By default, search results in Bluge are sorted by the DocumentMatch’s score, in descending order. However, users can specify their own sort order.

Preparing the Index

In order to sort on the value of a field, that field must have been indexed with the correction options. Here we see a keyword field named style indexed with the additional Sortable() property:

doc.AddField(bluge.NewKeywordField("style", style).Sortable())

Custom Sort

First, create your SearchRequest as usual:

req := bluge.NewTopNSearch(10, query)

Then, add a custom sort order:


The SortBy method takes a slice of strings describing the custom sort order. In this simple form, strings are interpreted as field names, and the prefix - indictates descending order. A special value of _score is also recognized as the DocumentMatch’s score value.

This can be extended to sort by multiple field values. Here we sort by name ascending, score descending, then finally by document id.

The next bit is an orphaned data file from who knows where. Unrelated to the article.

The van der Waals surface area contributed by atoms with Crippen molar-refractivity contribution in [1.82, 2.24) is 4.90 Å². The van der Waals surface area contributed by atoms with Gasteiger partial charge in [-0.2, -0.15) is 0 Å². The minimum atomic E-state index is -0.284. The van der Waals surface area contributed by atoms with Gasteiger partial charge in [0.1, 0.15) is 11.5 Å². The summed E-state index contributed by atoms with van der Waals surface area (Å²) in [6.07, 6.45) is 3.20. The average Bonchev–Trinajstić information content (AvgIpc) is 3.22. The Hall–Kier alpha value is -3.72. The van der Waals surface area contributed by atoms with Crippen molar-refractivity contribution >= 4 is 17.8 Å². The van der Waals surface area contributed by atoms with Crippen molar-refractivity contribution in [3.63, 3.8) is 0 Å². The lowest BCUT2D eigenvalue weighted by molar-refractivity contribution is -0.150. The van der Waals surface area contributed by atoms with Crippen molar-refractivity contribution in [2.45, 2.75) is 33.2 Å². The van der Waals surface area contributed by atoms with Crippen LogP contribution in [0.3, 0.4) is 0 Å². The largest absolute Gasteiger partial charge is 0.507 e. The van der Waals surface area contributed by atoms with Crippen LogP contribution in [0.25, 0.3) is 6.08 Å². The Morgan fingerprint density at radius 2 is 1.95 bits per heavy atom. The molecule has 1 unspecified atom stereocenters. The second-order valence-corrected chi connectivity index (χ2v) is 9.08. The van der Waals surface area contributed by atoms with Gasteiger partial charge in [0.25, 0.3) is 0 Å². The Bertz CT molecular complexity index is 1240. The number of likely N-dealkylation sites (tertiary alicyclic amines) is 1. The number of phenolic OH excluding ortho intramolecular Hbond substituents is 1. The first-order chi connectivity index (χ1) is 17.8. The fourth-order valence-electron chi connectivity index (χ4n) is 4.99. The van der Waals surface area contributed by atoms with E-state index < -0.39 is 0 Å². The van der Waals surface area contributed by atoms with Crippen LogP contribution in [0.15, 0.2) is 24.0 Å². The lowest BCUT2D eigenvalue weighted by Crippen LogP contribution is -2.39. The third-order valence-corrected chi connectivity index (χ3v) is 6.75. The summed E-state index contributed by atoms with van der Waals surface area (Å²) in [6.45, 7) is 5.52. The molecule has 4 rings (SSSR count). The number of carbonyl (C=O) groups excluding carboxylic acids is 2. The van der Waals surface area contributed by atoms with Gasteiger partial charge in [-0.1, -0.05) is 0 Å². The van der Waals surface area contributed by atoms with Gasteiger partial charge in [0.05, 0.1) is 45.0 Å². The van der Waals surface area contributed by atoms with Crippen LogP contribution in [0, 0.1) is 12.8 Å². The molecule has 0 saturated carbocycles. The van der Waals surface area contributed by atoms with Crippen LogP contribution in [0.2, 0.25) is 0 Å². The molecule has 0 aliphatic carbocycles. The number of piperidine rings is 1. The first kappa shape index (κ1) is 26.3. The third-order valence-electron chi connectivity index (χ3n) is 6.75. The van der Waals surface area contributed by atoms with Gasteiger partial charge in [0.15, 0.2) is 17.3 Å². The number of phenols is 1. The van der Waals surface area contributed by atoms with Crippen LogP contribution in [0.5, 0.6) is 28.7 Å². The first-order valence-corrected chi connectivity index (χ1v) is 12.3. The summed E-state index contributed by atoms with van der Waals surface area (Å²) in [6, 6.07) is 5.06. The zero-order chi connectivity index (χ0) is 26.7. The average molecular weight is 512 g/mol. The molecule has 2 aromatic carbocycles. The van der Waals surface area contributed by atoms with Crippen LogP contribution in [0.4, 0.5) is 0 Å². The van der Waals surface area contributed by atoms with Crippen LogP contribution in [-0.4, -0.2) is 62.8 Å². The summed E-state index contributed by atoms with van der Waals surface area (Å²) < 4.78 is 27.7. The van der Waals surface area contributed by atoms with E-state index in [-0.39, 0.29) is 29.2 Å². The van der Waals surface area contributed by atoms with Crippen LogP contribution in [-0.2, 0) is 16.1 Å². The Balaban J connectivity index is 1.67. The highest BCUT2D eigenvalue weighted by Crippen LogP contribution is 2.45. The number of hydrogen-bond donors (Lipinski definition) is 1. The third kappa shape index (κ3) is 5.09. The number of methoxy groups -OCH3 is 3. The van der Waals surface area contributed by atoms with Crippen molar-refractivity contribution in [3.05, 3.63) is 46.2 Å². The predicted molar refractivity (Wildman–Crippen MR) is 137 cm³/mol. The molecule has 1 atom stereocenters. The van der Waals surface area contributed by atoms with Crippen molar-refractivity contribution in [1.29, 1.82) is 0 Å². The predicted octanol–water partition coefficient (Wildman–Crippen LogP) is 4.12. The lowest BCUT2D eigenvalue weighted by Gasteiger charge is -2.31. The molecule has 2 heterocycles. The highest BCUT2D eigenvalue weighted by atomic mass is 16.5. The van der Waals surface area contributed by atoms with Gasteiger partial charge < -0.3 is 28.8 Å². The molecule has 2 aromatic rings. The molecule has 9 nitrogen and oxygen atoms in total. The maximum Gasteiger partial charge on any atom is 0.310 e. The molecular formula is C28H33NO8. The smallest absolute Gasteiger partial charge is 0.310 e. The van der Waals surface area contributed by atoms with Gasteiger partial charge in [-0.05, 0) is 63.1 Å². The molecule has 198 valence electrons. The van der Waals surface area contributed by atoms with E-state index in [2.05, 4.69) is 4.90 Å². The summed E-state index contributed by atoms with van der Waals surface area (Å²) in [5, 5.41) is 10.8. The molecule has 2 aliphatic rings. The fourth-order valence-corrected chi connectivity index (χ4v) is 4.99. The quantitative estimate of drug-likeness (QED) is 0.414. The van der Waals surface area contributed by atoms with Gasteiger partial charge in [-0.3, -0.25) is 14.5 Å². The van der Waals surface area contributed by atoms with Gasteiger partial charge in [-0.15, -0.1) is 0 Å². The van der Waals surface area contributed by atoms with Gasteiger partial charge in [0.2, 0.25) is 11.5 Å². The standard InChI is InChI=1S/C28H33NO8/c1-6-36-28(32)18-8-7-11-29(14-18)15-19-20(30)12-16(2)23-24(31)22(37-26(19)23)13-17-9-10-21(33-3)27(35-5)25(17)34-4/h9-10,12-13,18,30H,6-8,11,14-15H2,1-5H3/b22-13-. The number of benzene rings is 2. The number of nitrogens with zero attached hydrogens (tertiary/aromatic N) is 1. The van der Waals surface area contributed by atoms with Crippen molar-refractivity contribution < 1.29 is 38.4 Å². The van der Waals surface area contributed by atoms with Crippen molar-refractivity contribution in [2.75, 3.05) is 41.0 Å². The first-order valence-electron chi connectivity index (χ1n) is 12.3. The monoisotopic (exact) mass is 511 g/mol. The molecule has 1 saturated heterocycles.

req.SortBy([]string{"name", "-_score", "_id"})

Advanced Sorting

The slice of strings format we just saw is convenient, but does not allow for the full capabilities. A more advanced form can be used:


The SortByCustom method lets us specify a search.SortOrder. The search.SortOrder is a slice of *search.Sort values, which we create using the search.SortBy() helper method. This method takes a single argument which is the extendable search.TextValueSource interface. To refer to a field value indexed with the Sortable option, we can use the search.Field() helper, which takes the field name as it’s argument.

The *search.Sort value defaults to ascending order, with missing values last. These can be flipped using the Desc() and MissingFirst() methods respectively.

While this form seems quite complex, the power comes from the fact that search.TextValueSource can be implemented by your application, to allow sorting by custom functions, which can themselves refer to indexed values.